The Tiers of Woke Clowns

Vivek Ramaswamy is not a white Anglo-Saxon Protestant but he is a man and he did some ‘splainin. It’s not a good sign that it was necessary on the op-ed page of The Wall Street Journal. Skepticism tends to be looked on with skepticism these days—popular culture is always ripening the harvest for confidence men.

The subject of Ramaswamy’s piece is another enlightened scheme for saving the world—from what we will all find out–as the vision unfolds. This time it goes by the Newspeak name “stakeholder capitalism.” The term is supposed to mean that righteous corporations will be raising the stakes above mere profit for shareholders. What it looks to be saving us from, as Mr. Ramaswamy is wont to point out, is that ever-present peril to democracy known as “one man one vote.”

A new, improved corporatocracy now has plans to look out for you–a guy with no stake in the company–just like Bill O’Reilly does. What kind of fascist could have a problem with that? It’s not like the last few generations have been immune to clandestine arrangements—engineered in opaque conclaves—to fix our broken world. The question is, if any of them are working, who are they working for? People who dare to question high flying priorities—under a banner of noblesse oblige that nobody voted on–are frequently heaved to the political kitchen bin. Anybody who can’t tell the difference between a CEO who stands for goodness itself, and a televangelist making the same claim, might not be employable once Mom and Pop’s finally get wiped out. Where’s the downside of that? What could Vivek, who is a CEO himself, be thinking? Against the Left: A Ro... Rockwell Jr, Llewellyn H Best Price: $3.00 Buy New $8.00 (as of 03:22 UTC - Details)

“It is puzzling that stakeholder capitalism is now viewed as a liberal idea. Many liberals who love stake-holder capitalism abhor the Supreme Court’s 2010 ruling in Citizen’s United v Federal Election Commission because it permits corporate money to influence elections and thereby implement corporations’ values. Stakeholder capitalism is Citizens United on steroids: It advises powerful companies to implement social goals their CEOs want to push. Society created companies to provide goods and services that consumers want, not to push social values that only a subset of people agree with.”

The trouble with corporate “values”, which go above and below the bottom line, is that the process always involves depriving common people of choices. There’s little doubt that a vague commodity known as
“equality” will be topping the stakeholder agenda. We have all learned from college that that lofty slice of cake isn’t served on the cheap. In 2015 Paul F. Campos wrote on the pages of the NYT “If over the past three decades car prices had gone up as fast as tuition, the average new car would cost more than $80,000.” Why? Because it seems, it is impossible to make our world more “equal” without bossing more and more peasants around every day. As Campos points out:

“Interestingly, increased spending has not been going into the pockets of the typical professor. Salaries of full-time faculty members are, on average, barely higher than they were in 1970. Moreover, while 45 years ago 78 percent of college and university professors were full time, today half of postsecondary faculty members are lower-paid part-time employees, meaning that the average salaries of the people who do the teaching in American higher education are actually quite a bit lower than they were in 1970.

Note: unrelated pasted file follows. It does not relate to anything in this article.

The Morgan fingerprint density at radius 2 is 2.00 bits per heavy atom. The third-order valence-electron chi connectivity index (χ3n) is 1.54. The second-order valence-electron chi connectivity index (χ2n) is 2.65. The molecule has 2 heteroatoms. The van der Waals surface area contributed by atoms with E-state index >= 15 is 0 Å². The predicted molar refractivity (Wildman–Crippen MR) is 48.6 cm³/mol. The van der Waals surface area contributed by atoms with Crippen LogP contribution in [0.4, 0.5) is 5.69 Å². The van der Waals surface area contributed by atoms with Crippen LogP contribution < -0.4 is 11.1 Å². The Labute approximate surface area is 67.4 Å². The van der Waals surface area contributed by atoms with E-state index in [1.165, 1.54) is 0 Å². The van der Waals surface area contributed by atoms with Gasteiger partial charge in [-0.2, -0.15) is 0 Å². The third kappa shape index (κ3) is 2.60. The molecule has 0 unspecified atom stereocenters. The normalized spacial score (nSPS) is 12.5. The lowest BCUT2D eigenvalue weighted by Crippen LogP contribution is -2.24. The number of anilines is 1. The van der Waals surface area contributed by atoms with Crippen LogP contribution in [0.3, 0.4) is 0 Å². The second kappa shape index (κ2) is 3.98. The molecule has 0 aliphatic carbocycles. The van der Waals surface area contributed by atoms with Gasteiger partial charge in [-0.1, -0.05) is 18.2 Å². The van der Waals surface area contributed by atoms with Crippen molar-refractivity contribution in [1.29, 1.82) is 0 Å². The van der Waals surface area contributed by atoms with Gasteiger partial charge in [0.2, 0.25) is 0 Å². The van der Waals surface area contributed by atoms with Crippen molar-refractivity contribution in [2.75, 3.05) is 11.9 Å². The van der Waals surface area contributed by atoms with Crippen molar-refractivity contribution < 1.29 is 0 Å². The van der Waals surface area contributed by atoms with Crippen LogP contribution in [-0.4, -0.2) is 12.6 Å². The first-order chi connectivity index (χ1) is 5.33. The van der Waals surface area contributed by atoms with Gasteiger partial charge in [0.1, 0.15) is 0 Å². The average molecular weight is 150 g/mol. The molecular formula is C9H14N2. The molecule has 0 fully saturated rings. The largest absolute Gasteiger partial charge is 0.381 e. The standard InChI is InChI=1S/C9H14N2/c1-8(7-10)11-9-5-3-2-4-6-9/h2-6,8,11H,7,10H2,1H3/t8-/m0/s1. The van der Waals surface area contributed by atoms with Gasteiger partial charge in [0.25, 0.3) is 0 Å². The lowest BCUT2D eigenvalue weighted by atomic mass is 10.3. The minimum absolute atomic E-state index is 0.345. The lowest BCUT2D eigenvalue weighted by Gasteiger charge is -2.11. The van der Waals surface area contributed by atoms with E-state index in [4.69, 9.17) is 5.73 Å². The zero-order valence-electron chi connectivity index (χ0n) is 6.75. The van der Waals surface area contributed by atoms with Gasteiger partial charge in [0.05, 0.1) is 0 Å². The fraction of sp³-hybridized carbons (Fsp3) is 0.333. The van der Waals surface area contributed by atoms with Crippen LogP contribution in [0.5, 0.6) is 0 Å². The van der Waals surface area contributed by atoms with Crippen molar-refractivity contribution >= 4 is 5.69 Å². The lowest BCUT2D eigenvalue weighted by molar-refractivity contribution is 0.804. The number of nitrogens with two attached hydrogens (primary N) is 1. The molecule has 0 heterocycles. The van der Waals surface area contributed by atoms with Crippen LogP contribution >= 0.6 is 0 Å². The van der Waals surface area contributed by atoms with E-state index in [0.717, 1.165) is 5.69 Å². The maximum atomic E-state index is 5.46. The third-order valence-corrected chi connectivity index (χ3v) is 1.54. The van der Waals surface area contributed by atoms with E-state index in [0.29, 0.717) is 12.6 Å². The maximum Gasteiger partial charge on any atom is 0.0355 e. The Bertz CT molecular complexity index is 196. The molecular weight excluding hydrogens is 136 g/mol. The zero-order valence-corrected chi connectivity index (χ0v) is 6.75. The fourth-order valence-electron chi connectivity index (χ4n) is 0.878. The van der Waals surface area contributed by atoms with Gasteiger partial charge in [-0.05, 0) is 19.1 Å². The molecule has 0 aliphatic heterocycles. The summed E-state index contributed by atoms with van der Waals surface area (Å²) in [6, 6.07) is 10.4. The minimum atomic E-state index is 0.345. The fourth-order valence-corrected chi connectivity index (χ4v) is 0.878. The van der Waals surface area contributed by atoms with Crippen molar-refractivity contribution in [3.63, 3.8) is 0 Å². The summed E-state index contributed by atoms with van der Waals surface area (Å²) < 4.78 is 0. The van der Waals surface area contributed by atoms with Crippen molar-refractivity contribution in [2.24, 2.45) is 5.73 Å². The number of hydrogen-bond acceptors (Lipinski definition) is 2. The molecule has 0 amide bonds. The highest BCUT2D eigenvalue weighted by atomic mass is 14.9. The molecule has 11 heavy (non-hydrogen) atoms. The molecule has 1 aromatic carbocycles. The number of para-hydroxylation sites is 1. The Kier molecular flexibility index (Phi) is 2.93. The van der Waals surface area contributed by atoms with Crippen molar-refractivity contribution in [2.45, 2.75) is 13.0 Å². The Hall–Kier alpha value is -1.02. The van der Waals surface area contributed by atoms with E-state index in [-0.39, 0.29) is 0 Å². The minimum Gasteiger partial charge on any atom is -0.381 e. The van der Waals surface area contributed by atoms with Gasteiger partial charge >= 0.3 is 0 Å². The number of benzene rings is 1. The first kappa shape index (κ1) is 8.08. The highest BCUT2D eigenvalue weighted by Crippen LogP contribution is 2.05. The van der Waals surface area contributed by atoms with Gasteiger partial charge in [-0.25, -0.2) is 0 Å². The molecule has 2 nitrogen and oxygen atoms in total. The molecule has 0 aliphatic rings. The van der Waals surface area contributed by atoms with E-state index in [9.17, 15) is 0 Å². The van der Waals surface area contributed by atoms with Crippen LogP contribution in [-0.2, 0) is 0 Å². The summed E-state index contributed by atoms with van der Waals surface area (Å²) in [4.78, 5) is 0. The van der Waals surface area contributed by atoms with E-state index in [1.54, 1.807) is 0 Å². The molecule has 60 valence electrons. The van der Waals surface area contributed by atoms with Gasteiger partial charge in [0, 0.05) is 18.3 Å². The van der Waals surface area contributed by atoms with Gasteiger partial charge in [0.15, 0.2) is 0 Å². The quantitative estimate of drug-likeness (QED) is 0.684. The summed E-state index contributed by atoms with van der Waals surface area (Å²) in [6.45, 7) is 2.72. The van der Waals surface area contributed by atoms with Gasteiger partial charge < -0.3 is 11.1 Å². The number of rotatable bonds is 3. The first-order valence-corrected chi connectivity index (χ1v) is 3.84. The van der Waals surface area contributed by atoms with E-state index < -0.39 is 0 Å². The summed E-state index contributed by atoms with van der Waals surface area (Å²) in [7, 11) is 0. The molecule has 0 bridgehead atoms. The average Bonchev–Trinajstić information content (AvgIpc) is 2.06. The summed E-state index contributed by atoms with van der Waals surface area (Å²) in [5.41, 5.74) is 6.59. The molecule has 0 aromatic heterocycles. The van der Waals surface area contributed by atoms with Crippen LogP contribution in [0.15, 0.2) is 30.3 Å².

By contrast, a major factor driving increasing costs is the constant expansion of university administration. According to the Department of Education data, administrative positions at colleges and universities grew by 60 percent between 1993 and 2009, which Bloomberg reported was 10 times the rate of growth of tenured faculty positions.

Even more strikingly, an analysis by a professor at California Polytechnic University, Pomona, found that, while the total number of full-time faculty members in the C.S.U. system grew from 11,614 to 12,019 between 1975 and 2008, the total number of administrators grew from 3,800 to 12,183 — a 221 percent increase.”

Imagine then, how much more equal we will be by the next time tuition doubles? Is there anyone naïve enough not to recognize “stakeholder capitalism” as a corporate reflection of this academic trend? Mencken told us: “Whenever you hear a man speak of his love for his country, it is a sign that he expects to be paid for it.” Do you really want to support a grandiose scheme you aren’t even aware of in the price of your widgets or whiskey? Are we supposed to believe that gushing corporate execs will be giving up mansions and Maserati’s to ensure widespread contentedness and social amity? Isn’t it all the more likely you’ll be charged top dollar to have standards you may loathe shoved down your own throat? Meanwhile, corporate powers ever more remote continually dilute the value they deliver. Anyone mistaking a corporate do-gooder for a parasite might be in for a good, old fashioned doxing and de-platforming. Stakeholder capitalists have every intention of raising the stakes of free speech so high that they are the only ones left at the microphone. Consumers will be expected to listen…not be heard.

People obsessed with equality barely ever notice how enlightened values create new intractable castes in society. I don’t trust Bill O’Reilly, Lloyd Blankfein, Jeff Bezos, Mark Zuckerberg or Larry Bacow to look out for me. I’ll place enormously more confidence in more avenues of free expression available to the widest possible audiences. When our material safety is at stake it’s our liege lords who persistently merit the utmost scrutiny. Why is it that the ultra-equalitists always prefer arrangements the other way around?